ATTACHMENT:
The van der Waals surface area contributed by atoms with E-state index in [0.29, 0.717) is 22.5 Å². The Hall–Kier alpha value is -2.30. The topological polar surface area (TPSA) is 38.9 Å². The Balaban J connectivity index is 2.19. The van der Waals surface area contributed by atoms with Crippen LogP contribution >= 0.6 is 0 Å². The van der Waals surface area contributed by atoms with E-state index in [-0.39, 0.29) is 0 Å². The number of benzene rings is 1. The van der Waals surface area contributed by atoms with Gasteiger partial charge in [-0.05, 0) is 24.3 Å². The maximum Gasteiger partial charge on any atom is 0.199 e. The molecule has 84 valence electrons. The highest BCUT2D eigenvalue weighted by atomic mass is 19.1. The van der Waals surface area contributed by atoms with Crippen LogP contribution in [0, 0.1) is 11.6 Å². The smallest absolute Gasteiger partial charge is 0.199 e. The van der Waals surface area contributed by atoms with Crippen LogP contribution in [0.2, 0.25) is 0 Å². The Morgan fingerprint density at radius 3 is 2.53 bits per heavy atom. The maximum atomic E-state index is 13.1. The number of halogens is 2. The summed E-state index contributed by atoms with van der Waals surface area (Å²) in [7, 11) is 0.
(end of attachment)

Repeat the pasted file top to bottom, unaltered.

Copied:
The van der Waals surface area contributed by atoms with E-state index in [0.29, 0.717) is 22.5 Å². The Hall–Kier alpha value is -2.30. The topological polar surface area (TPSA) is 38.9 Å². The Balaban J connectivity index is 2.19. The van der Waals surface area contributed by atoms with Crippen LogP contribution >= 0.6 is 0 Å². The van der Waals surface area contributed by atoms with E-state index in [-0.39, 0.29) is 0 Å². The number of benzene rings is 1. The van der Waals surface area contributed by atoms with Gasteiger partial charge in [-0.05, 0) is 24.3 Å². The maximum Gasteiger partial charge on any atom is 0.199 e. The molecule has 84 valence electrons. The highest BCUT2D eigenvalue weighted by atomic mass is 19.1. The van der Waals surface area contributed by atoms with Crippen LogP contribution in [0, 0.1) is 11.6 Å². The smallest absolute Gasteiger partial charge is 0.199 e. The van der Waals surface area contributed by atoms with Crippen LogP contribution in [0.2, 0.25) is 0 Å². The Morgan fingerprint density at radius 3 is 2.53 bits per heavy atom. The maximum atomic E-state index is 13.1. The number of halogens is 2. The summed E-state index contributed by atoms with van der Waals surface area (Å²) in [7, 11) is 0.